LYNN — While one mother is left searching for answers after her son was shot to death in front of her early Sunday morning, the accused killer in a stabbing homicide that occurred just 18 hours later was arraigned in Lynn District Court on Monday.
The city saw two homicides on Sunday, marking 11 in Lynn this year. There were four killings last year.
Pedro Carrillo, 34, who is believed to be from Lynn, was shot and killed in front of 89 Curwin Circle shortly before 2 a.m. His killer is still at large, according to the Essex County District Attorney’s office.
On Sunday night, a man was stabbed to death in a Union Street rooming house. Richard Davis, 66, of Lynn, was arrested and charged with murder. He pleaded not guilty and was held without bail during his arraignment in Lynn District Court on Monday. Authorities refused to identify the victim until his family members were reached.
Court documents obtained at Lynn District Court show that Davis confessed to the killing, saying he stabbed the man while he was defending himself from the victim. The fatal stabbing occurred at 8:15 p.m. in a rooming house at 195 Union St.
Police were led by the building’s manager to Apt. 15, where officers could see blood spattered at the entrance of the open door. Inside the apartment, police saw a man lying face up on the floor, with his head facing toward the entrance. He was unconscious, without a pulse and was bleeding from his chest from an apparent stab wound. Blood was spattered throughout the apartment, court documents show.
The man was taken to Salem Hospital, where he was pronounced dead. Police were told by a woman that she had received a phone call from Davis, her father, who told her that he had stabbed the man and thought that he had killed him, court documents show.
Police found Davis in Apt. 16, and the suspect began to talk about the incident. When police read him his Miranda Rights, and asked him if he understood them, Davis reportedly said: “Yes, I know my rights. This isn’t my first rodeo,” court documents show.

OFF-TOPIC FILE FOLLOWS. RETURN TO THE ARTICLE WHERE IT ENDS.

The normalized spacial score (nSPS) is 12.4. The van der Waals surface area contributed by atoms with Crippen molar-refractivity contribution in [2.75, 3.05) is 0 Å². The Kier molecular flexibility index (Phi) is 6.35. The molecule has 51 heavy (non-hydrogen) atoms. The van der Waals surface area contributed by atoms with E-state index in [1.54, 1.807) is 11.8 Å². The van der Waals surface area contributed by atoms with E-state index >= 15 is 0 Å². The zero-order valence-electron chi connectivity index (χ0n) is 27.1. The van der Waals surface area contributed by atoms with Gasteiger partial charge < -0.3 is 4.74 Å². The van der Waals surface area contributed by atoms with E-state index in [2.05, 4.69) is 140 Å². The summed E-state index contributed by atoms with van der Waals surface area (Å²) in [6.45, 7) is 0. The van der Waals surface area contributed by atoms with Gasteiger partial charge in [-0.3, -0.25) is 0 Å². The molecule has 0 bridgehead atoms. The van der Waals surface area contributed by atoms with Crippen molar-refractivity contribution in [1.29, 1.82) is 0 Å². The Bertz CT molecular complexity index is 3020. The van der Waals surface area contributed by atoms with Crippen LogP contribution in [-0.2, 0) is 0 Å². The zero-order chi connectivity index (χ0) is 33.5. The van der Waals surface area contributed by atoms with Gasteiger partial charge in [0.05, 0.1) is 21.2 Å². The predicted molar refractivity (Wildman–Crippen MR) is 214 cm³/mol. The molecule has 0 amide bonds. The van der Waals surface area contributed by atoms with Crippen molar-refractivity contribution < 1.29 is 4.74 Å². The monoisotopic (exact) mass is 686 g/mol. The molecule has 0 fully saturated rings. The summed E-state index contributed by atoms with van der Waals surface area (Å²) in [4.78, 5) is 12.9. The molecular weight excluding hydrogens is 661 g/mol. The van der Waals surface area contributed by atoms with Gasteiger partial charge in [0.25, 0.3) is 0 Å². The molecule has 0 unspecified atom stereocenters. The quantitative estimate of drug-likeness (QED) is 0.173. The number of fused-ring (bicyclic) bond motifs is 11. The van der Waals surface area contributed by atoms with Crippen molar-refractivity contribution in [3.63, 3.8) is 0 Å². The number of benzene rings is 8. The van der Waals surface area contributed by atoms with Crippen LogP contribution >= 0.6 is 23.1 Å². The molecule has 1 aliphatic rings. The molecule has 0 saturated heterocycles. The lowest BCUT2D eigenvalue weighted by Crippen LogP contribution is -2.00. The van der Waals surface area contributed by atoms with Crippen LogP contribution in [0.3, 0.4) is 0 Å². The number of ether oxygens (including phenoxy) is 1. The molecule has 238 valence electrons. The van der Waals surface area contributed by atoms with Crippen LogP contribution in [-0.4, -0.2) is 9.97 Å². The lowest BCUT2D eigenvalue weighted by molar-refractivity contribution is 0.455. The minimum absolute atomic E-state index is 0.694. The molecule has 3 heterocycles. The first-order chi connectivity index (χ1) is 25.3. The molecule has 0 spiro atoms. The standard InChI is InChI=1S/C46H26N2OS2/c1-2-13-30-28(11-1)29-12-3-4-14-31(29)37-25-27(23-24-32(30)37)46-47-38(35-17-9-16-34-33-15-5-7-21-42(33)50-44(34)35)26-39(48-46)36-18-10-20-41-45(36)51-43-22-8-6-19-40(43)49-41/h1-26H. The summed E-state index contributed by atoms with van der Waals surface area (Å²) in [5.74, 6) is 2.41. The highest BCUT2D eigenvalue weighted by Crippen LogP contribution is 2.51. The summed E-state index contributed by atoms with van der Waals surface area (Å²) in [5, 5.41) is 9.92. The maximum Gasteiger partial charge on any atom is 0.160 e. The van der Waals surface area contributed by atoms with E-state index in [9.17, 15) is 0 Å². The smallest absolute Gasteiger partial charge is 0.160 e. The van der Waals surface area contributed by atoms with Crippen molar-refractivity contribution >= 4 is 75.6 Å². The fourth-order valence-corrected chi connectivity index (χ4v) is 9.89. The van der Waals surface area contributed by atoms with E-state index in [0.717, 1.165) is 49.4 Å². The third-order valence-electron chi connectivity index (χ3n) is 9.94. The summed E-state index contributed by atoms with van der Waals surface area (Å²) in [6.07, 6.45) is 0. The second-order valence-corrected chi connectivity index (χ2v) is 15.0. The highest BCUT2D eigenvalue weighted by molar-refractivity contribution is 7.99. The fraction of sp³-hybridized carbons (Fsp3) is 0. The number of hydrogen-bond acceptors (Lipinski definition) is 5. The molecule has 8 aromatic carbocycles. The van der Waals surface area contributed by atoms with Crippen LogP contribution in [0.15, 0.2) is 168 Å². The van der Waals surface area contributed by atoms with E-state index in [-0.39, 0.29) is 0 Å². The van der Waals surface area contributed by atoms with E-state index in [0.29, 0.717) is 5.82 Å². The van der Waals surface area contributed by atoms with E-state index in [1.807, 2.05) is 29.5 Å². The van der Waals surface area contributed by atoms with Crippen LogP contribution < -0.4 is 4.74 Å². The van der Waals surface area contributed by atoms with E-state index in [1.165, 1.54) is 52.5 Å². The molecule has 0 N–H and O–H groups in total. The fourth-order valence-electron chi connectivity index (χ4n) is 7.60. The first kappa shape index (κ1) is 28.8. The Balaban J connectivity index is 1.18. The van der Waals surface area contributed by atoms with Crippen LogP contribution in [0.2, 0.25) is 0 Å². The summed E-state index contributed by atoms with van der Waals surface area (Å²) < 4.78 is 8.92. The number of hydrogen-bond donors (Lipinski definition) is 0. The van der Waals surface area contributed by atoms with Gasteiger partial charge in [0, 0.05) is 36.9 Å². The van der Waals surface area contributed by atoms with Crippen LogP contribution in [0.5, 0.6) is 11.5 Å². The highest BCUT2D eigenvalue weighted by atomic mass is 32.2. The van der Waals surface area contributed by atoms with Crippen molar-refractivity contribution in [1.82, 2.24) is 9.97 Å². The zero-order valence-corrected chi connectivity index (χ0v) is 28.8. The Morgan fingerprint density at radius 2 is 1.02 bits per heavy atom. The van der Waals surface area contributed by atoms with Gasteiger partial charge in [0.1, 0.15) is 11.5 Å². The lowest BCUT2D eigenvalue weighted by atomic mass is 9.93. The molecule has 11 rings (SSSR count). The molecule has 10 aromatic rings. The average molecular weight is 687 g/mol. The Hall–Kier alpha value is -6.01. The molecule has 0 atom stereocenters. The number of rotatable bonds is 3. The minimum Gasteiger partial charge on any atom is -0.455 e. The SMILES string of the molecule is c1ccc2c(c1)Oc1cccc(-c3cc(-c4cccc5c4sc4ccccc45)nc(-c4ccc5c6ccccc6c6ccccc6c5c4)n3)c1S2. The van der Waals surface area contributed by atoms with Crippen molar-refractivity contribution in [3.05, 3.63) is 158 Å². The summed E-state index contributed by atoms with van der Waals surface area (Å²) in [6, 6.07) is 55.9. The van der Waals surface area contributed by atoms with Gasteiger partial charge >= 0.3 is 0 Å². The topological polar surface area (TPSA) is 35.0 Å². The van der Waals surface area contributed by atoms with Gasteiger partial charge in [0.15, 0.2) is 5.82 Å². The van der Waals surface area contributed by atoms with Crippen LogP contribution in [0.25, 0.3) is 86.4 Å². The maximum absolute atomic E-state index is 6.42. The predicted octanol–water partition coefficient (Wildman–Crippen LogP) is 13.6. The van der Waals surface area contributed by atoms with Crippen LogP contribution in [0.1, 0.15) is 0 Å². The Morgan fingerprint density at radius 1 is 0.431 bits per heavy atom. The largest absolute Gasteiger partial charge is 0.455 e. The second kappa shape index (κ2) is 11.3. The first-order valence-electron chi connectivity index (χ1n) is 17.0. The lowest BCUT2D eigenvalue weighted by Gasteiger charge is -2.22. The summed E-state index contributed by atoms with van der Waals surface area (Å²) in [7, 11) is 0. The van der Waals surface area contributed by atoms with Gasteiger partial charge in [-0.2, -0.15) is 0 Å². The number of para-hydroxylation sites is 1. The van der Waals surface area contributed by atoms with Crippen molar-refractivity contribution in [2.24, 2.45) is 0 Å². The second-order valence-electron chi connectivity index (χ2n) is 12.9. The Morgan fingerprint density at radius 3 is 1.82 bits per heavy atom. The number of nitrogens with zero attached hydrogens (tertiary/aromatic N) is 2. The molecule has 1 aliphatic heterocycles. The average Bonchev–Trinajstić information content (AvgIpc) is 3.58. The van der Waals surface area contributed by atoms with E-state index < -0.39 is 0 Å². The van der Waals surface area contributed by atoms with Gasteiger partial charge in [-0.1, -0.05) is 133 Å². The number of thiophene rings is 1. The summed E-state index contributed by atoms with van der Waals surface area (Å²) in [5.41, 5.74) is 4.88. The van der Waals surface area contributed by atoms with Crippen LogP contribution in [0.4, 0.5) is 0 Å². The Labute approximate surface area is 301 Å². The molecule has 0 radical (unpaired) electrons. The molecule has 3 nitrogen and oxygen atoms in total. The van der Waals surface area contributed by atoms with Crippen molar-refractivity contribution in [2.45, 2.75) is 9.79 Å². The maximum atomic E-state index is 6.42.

Davis told police that the man next door was banging on his apartment door and threatening him. At that point, Davis said he picked a large kitchen knife and opened his apartment door. Davis said that once the door opened, the victim began yelling at him and threw a punch at him that grazed his face. Davis told police that when he went out into the hallway, the man came at him again, and that’s when he defended himself and stabbed him, court documents show.
During Davis’ arraignment, information related to the victim was impounded at the request of Assistant District Attorney Katelyn Giliberti, until the man’s next of kin could be notified.
Rebecca Whitehill, defense attorney for Davis, said she had no comment. Davis is scheduled to return to court on Sept. 7 for a probable cause hearing.
A day after the early Sunday morning shooting, through a translator and friend — Carmen Gomez — Isabel Carrillo, 52, spoke about how she witnessed her son, Pedro, get killed in front of her home at 89 Curwin Circle.
Carrillo said her 20-year-old grandson, Pedro’s son, lived with her in the Curwin Circle Complex. Pedro was visiting with his son and mother that night, which was typical — every day, he would come over to eat and see his family.
Carrillo said she was sitting outside the dwelling in front of Pedro, facing him, when a man came toward them with his head down. In that moment, Carrillo said the man turned around and shot Pedro in the head, and took off running. Carrillo, through Gomez, said she went over son’s body and ran after the shooter, who was making his way around the houses.
While she was running after the man, Carrillo said a car was coming, causing her to get separated from him. He ran on the other side of the car and she was forced to stop for it, causing her to fall and scrape her knees.
Carrillo said she couldn’t see the man’s face, because he was wearing a hoodie, but she would recognize him if they ever came face to face by his body, his features and his way of running. If she ever saw him, Carrillo said she would tell him that he killed her son and that he is a coward. If he had any problem to hash out, he should have faced her son, instead of being a coward.
Carrillo said Pedro was a good son and a good father. He had three children — his son, and two girls, ages 8 and 1½. His two girls lived with their separate mothers. She said he had a lot of friends, was born in Lynn and went to Lynn schools. He had been working at a temp agency for a company that makes hot dogs in Danvers.
Carrillo and Gomez said they took issue with an article on Sunday following the shooting, where a neighbor told The Item that the mother of the deceased (Carrillo) was once held at gunpoint over problems involving drugs and money. Carrillo vehemently denied the neighbor’s claim, saying she thought the man walking up to her and Pedro was a friend of her son’s before he opened fire.
“She wants to say exactly there was no way they put a gun to her head,” Gomez translated for Carrillo. “She was never at gunpoint and it didn’t have anything to do with drugs or money.”
But Gomez said Carrillo doesn’t know what happened with the shooting — once you’re at a certain age, you don’t really know what’s up, what’s happening.
This story was originally posted at 8:28 a.m. and has been updated several times with new information.